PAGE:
Night falls on the city; just as she’s about to close up shop for the day, a broker receives an email from an unknown sender. The sender is interested in purchasing a specific unit in a specific building - so interested, in fact, that they make an offer for immediate, all-cash purchase right in the email. But the broker’s company database does not have a listing for that unit. Perplexed, she searches listings offered by other companies; nothing. She replies to the sender of the email. Thanks for contacting me, she says, but that unit isn’t currently for sale. With all due respect, she asks, why did you send this offer to me? The sender replies that they saw a listing for the unit as a rental some time ago, with the broker named as the listing agent. “But I’m not interested in renting,” the sender continues. “I want to buy, and that’s the unit I want. I thought you might be able to make it happen.”
This is a slightly simplified version of real events, but it happened - and it’s happening more and more frequently. It’s what’s known as an unsolicited offer.
What is an Unsolicited Offer?
Simply put, “An unsolicited offer is an offer that comes to a broker or an owner directly from an interested buyer for a property that isn’t currently on the market,” says Cynthia Keskinkaya, an associate broker with Douglas Elliman, a real estate brokerage firm in New York City.” She says she’s seeing an increasing number of such offers, and believes they are the result of the current severe shortage of inventory for sale.
Until recently, the unsolicited offer phenomenon was more common outside the city than in it. Suburban homeowners have gotten ‘We-buy-for cash’ letters in the mail for years. A quick look at telephone listings and tax rolls gives investors easy access to names, addresses, and contact information. It’s classic direct-mail marketing, and even with only 1% of direct mail recipients responding, the method can produce opportunities.
The direct-mail approach isn’t as useful in locating co-op or condo owners who might become willing sellers if the price is right. Contacting unit owners in apartment buildings is trickier than single-family homeowners, which is why the aggressive buyer in our story above contacted the broker.
But, explains Keskinkaya, this isn’t how most brokers conduct business. “We don’t just make a sale and walk away,” she says. “It’s not a one-off - we have an ongoing relationship with the buyer, who often becomes a seller eventually.” That’s what’s known in the brokerage world as a ‘book of business.’ “[When I have] that relationship with the buyer-turned-owner, when I’m looking for a type of property that's not currently on the market, I can go through past listings and see what didn’t sell, didn’t trade, didn’t get rented, or was taken off the market. I’ll contact those owners to see if they might consider a sale - and of course I contact previous buyers [who are] current owners and ask if they’re interested in selling.”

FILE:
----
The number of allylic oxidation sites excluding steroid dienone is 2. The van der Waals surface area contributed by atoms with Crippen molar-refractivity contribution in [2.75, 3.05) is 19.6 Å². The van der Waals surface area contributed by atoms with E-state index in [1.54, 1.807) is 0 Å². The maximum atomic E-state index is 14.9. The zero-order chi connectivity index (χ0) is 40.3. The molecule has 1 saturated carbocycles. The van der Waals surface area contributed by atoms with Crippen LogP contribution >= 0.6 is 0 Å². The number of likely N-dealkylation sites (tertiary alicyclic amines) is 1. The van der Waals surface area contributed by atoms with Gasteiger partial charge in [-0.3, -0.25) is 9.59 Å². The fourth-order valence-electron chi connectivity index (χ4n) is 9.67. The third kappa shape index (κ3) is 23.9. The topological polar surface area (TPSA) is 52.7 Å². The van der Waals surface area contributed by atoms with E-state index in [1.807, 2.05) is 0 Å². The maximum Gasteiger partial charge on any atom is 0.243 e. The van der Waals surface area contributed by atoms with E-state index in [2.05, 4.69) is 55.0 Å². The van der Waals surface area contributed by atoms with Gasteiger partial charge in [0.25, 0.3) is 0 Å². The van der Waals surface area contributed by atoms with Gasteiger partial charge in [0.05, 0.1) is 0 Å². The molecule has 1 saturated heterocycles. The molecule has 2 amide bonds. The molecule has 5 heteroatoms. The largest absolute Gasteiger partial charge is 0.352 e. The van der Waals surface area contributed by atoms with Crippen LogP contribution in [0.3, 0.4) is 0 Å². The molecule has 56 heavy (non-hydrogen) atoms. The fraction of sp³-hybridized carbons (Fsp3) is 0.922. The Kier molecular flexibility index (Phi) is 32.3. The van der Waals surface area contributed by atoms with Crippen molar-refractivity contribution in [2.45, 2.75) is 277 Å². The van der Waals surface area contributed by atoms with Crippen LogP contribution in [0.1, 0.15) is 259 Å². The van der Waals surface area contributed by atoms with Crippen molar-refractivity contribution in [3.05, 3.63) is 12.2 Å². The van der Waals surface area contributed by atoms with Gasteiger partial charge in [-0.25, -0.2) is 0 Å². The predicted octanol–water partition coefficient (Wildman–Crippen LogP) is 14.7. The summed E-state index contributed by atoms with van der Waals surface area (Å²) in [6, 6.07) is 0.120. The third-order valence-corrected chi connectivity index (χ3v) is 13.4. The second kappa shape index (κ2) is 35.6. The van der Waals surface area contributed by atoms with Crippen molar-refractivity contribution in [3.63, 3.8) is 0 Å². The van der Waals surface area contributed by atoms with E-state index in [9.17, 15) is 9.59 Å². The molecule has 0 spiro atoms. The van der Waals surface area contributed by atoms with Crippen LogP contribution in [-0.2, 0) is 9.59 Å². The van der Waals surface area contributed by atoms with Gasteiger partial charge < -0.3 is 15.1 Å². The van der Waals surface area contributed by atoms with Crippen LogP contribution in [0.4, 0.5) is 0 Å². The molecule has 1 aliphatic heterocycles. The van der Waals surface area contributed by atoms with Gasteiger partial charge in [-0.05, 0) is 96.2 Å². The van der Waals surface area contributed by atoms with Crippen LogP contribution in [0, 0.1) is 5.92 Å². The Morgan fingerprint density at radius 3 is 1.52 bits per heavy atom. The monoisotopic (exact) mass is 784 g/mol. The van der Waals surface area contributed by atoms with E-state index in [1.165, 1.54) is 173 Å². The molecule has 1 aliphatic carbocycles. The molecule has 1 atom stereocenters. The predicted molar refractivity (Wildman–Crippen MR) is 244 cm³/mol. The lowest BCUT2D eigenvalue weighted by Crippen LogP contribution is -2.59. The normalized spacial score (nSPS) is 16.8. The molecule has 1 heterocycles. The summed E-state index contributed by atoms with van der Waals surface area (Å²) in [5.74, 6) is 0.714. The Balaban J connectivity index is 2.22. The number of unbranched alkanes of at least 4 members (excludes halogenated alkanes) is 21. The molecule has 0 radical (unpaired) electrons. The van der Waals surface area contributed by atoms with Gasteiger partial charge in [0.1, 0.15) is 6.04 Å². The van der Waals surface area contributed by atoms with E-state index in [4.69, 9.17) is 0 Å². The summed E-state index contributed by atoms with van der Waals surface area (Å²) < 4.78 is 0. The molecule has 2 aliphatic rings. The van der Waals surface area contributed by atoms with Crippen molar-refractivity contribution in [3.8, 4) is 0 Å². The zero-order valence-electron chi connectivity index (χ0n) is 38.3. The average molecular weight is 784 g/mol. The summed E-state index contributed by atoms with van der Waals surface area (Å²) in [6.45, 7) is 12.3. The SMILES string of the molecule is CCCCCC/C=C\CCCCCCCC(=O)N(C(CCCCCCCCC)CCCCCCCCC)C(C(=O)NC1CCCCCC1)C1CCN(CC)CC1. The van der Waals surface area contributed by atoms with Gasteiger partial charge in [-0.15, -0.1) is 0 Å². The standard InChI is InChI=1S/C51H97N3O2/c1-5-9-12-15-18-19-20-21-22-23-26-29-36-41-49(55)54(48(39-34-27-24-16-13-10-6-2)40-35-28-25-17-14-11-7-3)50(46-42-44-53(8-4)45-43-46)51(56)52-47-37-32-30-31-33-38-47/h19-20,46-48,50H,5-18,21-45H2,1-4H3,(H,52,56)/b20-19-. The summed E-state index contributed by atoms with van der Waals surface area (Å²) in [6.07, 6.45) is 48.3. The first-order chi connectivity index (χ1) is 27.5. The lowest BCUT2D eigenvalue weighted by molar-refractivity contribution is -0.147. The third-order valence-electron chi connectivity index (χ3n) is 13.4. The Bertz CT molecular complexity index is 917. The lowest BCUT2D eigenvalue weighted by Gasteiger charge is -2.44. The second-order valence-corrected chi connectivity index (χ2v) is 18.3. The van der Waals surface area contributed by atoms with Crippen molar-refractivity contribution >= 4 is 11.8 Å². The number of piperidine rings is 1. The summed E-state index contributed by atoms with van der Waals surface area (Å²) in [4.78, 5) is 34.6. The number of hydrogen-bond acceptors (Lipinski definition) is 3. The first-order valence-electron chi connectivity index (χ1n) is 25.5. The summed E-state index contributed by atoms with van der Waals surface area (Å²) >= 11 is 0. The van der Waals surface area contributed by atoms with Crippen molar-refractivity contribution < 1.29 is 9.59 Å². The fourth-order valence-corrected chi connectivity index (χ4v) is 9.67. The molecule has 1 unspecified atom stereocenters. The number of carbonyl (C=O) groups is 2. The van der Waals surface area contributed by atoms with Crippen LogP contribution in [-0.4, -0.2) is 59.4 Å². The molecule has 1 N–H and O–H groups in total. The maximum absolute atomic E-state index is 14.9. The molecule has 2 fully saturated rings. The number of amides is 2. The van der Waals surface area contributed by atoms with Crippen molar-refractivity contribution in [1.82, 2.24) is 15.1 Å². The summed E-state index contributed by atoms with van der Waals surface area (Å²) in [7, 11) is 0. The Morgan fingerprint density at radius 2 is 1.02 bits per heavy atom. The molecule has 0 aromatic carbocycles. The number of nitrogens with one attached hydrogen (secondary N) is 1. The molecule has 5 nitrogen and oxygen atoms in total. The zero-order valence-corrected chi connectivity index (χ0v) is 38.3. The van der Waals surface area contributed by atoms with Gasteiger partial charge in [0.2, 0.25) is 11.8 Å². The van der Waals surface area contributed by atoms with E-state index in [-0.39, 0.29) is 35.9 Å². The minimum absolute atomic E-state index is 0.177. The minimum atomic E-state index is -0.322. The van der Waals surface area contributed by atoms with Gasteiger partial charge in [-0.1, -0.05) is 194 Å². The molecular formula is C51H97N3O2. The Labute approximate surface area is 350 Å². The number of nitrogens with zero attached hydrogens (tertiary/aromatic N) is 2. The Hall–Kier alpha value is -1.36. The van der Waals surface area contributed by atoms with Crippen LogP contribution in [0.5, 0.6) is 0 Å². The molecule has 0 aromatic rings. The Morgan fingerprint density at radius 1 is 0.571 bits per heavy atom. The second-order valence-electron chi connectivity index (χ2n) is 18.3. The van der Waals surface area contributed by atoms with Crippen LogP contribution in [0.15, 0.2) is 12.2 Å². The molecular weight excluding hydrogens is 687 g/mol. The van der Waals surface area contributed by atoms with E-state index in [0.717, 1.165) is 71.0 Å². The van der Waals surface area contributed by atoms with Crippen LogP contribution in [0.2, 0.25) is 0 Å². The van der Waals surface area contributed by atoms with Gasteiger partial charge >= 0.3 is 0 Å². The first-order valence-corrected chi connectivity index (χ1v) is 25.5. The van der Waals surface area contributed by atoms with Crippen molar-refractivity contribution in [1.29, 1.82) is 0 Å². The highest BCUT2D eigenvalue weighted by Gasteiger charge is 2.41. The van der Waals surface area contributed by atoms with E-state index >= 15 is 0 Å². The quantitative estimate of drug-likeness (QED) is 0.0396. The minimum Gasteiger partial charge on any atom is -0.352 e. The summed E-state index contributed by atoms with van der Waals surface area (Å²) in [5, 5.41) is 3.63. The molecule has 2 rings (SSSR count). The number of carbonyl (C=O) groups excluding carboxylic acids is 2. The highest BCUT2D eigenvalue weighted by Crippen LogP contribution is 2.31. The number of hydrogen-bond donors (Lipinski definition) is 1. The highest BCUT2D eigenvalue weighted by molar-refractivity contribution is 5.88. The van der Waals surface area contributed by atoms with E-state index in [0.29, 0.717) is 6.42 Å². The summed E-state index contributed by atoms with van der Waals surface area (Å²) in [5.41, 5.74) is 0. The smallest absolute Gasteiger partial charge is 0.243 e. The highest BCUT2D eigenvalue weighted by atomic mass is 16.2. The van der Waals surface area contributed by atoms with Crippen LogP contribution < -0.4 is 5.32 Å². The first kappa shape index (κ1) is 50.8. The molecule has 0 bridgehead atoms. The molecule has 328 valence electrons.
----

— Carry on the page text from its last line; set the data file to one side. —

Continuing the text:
Why That Unit?
Keskinkaya goes on to say that buyers in today’s market are sophisticated and knowledgeable. They know what they want in terms of location, building type and style, apartment layout, and amenities. By the time they contact a broker, they may have narrowed their search down to a few select buildings - even specific units.
“Sometimes they want a specific layout that really works for them,” says Keskinkaya. “That layout may not be available in the specific building they are interested in, but it may exist in another, similar building. I will contact the owners of the unit directly and ask if they are interested in selling. I also research the sales history of the building and contact agents who’ve sold units there previously to tap into their relationships with clients who bought in the building to see if they are interested in selling.”
Why is Inventory Low?
“It all has to do with supply,” says Keskinkaya. “During the pandemic, we've had a lot of apartment units being rented out instead of being sold, so many of those are rented and off the market. Owners who are satisfied with that rental income are renewing these leases, and that has resulted in an overall lack of inventory of units for sale.”
Also, prices are back to pre-pandemic levels in many segments of the market. Buyers are seeing prices going up, and interest rates are rising as well, so they feel pressure to make their move and buy now. Even in less-hot markets where prices are still a bit down, there is upward movement. Market-watchers expect that, barring another major COVID surge, prices on units in those less-prime locations will begin to rise in the spring. The bottom line: more inventory is needed.
Keskinkaya believes unsolicited offers may trend upward in the spring as well, if low inventory continues. “It’s already a trend in the suburbs,” she says, “and with the recovery of the market here, we are expecting the same. There are bidding wars for everything now - so we’ll just have to wait and see how things develop.”
In the meantime, brokers - and even some unit owners and shareholders - may increasingly find themselves the recipients of emails and letters from unknown sources, offering very large sums of money for very much occupied apartments.
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